UNC Wilmington among Elite Group of Universities Producing Faculty Fulbright Scholars
Thursday, November 03, 2011The University of North Carolina Wilmington has been named one of this year's Fulbright Scholar "top producers." With two faculty Fulbright awards for the 2011-12 academic year, UNC Wilmington is in an elite group of top Fulbright producers among master's institutions nationwide on a list developed by the Institute for International Education (IIE).
Two UNCW faculty members, Todd Berliner and Diane Levy, will travel abroad through the Fulbright U.S. Scholar Program this year. Berliner has received his second Fulbright scholarship, this one a Distinguished Chair Fulbright Scholars Award, one of just 40 awarded nationally each year.
"I am very proud of this designation for UNCW," said Chancellor Gary L. Miller. "It reflects both the high quality of scholarship of our faculty and their commitment to global engagement. Since 2000, UNCW has had 9 faculty Fulbright recipients, which is remarkable."
The Fulbright Program is the flagship international educational exchange program sponsored by the U.S. government and designed to increase mutual understanding between the U.S. and other countries. Recipients of Fulbright grants are selected on the basis of academic or professional achievement, as well as demonstrated leadership potential. The program operates in more than 155 countries.
Berliner and Levy will travel during the spring to Hungary and Ukraine, respectively. Berliner, professor in the Department of Film Studies, will lecture on American cinema and American studies at Eotvos Lorand University in Budapest; Levy, a professor in the Department of Sociology and Criminology, will lecture on sociology at National University of Kyiv-Mohlya Academy in Kiev.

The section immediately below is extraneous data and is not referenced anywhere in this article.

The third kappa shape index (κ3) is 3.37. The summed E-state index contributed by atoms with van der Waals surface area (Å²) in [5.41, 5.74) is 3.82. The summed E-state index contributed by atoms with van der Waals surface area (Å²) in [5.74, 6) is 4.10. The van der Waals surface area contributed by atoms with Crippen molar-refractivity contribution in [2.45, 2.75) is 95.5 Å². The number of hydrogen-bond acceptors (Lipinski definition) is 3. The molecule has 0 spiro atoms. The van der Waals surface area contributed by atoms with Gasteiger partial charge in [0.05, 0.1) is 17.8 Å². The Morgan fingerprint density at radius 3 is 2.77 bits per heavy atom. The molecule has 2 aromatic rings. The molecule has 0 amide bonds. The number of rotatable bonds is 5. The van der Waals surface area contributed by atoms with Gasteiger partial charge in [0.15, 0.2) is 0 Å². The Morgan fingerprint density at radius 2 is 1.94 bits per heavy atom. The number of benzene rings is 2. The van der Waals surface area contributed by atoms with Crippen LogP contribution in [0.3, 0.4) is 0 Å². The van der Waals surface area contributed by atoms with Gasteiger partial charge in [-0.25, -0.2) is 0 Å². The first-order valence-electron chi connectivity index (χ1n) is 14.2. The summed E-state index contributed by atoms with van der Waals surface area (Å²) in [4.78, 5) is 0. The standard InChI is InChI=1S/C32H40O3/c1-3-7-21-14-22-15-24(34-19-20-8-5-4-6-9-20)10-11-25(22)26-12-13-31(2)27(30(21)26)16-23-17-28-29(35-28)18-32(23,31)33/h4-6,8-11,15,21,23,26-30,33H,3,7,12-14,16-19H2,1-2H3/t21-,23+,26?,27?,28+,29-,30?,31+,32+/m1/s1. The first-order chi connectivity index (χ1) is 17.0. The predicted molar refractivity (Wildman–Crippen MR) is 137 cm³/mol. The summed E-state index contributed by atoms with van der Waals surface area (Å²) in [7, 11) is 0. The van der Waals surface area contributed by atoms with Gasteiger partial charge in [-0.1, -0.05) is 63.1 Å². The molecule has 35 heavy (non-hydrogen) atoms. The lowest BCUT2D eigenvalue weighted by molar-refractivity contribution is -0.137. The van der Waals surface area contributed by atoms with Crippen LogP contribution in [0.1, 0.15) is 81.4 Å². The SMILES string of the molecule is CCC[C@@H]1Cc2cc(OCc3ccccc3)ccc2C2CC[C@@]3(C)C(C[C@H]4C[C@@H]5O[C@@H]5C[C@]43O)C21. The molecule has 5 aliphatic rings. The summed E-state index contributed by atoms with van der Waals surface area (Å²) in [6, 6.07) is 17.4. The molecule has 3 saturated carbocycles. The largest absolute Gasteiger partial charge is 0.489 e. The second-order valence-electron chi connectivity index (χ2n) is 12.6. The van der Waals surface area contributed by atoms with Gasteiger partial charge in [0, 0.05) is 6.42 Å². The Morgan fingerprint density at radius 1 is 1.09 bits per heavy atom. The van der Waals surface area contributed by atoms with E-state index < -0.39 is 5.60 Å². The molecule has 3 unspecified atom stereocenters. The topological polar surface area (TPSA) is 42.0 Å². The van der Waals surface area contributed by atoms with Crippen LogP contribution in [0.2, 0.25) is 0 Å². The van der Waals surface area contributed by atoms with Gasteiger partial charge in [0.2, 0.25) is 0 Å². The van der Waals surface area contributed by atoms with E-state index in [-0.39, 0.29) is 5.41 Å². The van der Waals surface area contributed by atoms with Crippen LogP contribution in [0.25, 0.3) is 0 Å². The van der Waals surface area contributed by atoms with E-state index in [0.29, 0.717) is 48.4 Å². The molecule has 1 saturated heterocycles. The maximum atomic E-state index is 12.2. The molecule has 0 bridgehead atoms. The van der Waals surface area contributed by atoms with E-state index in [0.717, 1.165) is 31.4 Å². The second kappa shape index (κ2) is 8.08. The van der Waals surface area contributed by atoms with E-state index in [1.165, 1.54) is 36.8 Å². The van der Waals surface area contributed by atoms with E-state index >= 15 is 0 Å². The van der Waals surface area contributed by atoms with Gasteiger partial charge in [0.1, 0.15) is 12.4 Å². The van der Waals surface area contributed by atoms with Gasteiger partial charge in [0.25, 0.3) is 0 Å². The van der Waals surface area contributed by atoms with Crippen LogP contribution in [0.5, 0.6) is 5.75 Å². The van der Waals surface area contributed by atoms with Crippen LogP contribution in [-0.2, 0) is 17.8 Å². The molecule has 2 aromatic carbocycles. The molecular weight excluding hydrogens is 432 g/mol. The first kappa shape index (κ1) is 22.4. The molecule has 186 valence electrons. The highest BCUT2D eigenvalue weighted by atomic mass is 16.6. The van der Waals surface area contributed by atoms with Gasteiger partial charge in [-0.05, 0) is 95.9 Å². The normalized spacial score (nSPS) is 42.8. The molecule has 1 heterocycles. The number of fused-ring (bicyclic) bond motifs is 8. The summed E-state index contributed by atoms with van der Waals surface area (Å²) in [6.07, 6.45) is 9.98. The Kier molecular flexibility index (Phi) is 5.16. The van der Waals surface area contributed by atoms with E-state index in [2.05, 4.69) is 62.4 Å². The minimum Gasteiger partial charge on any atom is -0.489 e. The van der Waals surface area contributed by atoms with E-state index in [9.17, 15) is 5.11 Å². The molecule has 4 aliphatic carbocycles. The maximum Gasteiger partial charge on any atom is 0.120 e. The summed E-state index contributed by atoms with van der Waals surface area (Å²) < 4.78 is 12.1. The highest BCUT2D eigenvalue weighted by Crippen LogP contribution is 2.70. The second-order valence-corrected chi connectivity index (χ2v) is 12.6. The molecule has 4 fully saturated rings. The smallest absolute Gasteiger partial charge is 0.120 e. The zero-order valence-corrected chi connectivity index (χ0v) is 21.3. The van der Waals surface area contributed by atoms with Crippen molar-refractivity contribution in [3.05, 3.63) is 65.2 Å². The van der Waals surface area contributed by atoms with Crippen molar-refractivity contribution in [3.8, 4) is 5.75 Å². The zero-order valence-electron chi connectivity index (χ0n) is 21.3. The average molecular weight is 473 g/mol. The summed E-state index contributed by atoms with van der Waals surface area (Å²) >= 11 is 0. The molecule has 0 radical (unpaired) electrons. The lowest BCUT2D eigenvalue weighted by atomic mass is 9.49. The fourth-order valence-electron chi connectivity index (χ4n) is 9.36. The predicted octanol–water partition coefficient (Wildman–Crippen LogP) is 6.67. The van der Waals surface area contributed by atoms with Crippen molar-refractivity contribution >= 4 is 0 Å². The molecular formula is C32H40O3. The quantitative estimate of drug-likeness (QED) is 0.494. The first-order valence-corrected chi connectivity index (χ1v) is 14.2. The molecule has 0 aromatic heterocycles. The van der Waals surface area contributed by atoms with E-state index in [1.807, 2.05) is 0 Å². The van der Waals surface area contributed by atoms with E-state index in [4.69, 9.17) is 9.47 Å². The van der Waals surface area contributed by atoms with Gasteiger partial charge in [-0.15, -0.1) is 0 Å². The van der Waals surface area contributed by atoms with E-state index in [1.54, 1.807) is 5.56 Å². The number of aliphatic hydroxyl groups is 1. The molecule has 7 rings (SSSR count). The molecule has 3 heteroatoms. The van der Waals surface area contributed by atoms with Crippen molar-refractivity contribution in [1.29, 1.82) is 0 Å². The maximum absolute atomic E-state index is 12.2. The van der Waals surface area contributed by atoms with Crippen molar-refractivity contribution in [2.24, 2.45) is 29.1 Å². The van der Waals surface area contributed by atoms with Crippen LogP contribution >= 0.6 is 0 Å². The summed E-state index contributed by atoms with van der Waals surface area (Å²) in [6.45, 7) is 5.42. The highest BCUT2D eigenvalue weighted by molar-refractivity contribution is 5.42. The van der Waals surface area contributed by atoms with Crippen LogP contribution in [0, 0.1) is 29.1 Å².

The program is highly competitive, requiring an extensive application process. Raymond Burt, UNCW's Fulbright campus representative, said the university's focus on international engagement has been a catalyst in spurring more faculty to apply for Fulbright grants.
"UNCW's focus on international scholarship has created an increase in faculty in all disciplines looking beyond the borders of the U.S. to expand their research," Burt explained. "Faculty members have truly embraced global learning as a professional goal."
Levy will work with scholars and students in Ukraine to learn about the recent changes in social institutions and to strengthen the linkages between UNCW and her host university. She has been taking a Russian language class in preparation for her trip in February.
"Although I'll be teaching sociology courses in English, it's important to me to learn some Russian before I arrive in Ukraine," she said. "I love my Russian class, sitting in with the students and learning from the instructor. People in Kiev speak both Russian and Ukrainian, so I hope to learn a few words in that language as well."
Berliner's first Fulbright award was in 2005-06, when he traveled to Vietnam. This year, he is the recipient of the Laszlo Orszagh Chair in American Studies, the only Fulbright distinguished chair award in Hungary. Distinguished chairs are awarded to candidates who are "eminent scholars and have a significant publication and teaching record."
"I'm delighted to be among the academics Fulbright has chosen to represent the U.S. in Hungary, and I feel honored to be chosen in a year that IIE has also recognized UNCW, which has shown such commitment to internationalism," he said of the award. "Film is an international artistic medium, and UNCW and the Film Studies department are strongly committed to global international exchange."
UNCW has also been highly successful in producing student Fulbright recipients, with 11 students receiving awards since 1998 in biology, ecology, history, teaching English as a second language, Middle Eastern languages and literatures, creative writing and information sciences/systems. Most recently, Sarah Fann traveled to Australia to continue her studies in marine environmental research in 2010-11.
Top-producing institutions for Fulbright Scholars were highlighted in the Oct. 24 digital edition of The Chronicle of Higher Education, http://www.cies.org/chronicle/.
Since its establishment in 1946, the Fulbright Program has given approximately 300,000 students, scholars, teachers, artists and scientists the opportunity to study, teach and conduct research, exchange ideas and contribute to finding solutions to shared international concerns. It is primarily funded through an annual appropriation by the U.S. Congress.
Dana Fischetti, media relations manager, 910.508.3127 or firstname.lastname@example.org